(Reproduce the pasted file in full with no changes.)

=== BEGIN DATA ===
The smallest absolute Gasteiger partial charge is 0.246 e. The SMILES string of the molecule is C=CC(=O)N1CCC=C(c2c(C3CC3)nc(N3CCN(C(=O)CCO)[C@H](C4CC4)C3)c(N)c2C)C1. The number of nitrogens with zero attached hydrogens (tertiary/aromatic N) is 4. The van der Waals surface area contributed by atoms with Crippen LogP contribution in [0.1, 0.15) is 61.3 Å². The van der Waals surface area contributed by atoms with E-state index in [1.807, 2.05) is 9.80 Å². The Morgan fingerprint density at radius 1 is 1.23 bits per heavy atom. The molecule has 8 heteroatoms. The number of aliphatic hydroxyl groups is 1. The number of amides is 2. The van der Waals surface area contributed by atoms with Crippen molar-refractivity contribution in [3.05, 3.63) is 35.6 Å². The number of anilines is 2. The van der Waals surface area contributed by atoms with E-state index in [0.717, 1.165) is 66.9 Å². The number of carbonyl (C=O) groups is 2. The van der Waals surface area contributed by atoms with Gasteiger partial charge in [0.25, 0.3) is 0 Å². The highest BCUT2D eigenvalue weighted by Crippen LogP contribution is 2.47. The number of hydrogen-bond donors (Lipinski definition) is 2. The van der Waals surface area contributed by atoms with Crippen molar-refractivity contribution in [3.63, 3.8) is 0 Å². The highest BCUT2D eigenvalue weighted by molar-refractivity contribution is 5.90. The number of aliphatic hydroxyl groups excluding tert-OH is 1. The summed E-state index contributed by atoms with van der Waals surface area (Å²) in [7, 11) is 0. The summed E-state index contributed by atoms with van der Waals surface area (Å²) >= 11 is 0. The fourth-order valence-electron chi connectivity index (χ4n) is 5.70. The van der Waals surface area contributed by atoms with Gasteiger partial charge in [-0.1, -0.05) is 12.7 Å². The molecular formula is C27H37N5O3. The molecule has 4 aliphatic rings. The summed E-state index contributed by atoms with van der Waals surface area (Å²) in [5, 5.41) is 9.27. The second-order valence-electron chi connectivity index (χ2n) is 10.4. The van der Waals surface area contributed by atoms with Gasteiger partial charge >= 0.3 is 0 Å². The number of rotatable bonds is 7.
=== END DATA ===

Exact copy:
The smallest absolute Gasteiger partial charge is 0.246 e. The SMILES string of the molecule is C=CC(=O)N1CCC=C(c2c(C3CC3)nc(N3CCN(C(=O)CCO)[C@H](C4CC4)C3)c(N)c2C)C1. The number of nitrogens with zero attached hydrogens (tertiary/aromatic N) is 4. The van der Waals surface area contributed by atoms with Crippen LogP contribution in [0.1, 0.15) is 61.3 Å². The van der Waals surface area contributed by atoms with E-state index in [1.807, 2.05) is 9.80 Å². The Morgan fingerprint density at radius 1 is 1.23 bits per heavy atom. The molecule has 8 heteroatoms. The number of aliphatic hydroxyl groups is 1. The number of amides is 2. The van der Waals surface area contributed by atoms with Crippen molar-refractivity contribution in [3.05, 3.63) is 35.6 Å². The number of anilines is 2. The van der Waals surface area contributed by atoms with E-state index in [0.717, 1.165) is 66.9 Å². The number of carbonyl (C=O) groups is 2. The van der Waals surface area contributed by atoms with Gasteiger partial charge in [0.25, 0.3) is 0 Å². The highest BCUT2D eigenvalue weighted by Crippen LogP contribution is 2.47. The number of hydrogen-bond donors (Lipinski definition) is 2. The van der Waals surface area contributed by atoms with Crippen molar-refractivity contribution in [3.63, 3.8) is 0 Å². The highest BCUT2D eigenvalue weighted by molar-refractivity contribution is 5.90. The number of aliphatic hydroxyl groups excluding tert-OH is 1. The summed E-state index contributed by atoms with van der Waals surface area (Å²) in [7, 11) is 0. The summed E-state index contributed by atoms with van der Waals surface area (Å²) >= 11 is 0. The fourth-order valence-electron chi connectivity index (χ4n) is 5.70. The van der Waals surface area contributed by atoms with Gasteiger partial charge in [-0.1, -0.05) is 12.7 Å². The molecular formula is C27H37N5O3. The molecule has 4 aliphatic rings. The summed E-state index contributed by atoms with van der Waals surface area (Å²) in [5, 5.41) is 9.27. The second-order valence-electron chi connectivity index (χ2n) is 10.4. The van der Waals surface area contributed by atoms with Gasteiger partial charge >= 0.3 is 0 Å². The number of rotatable bonds is 7.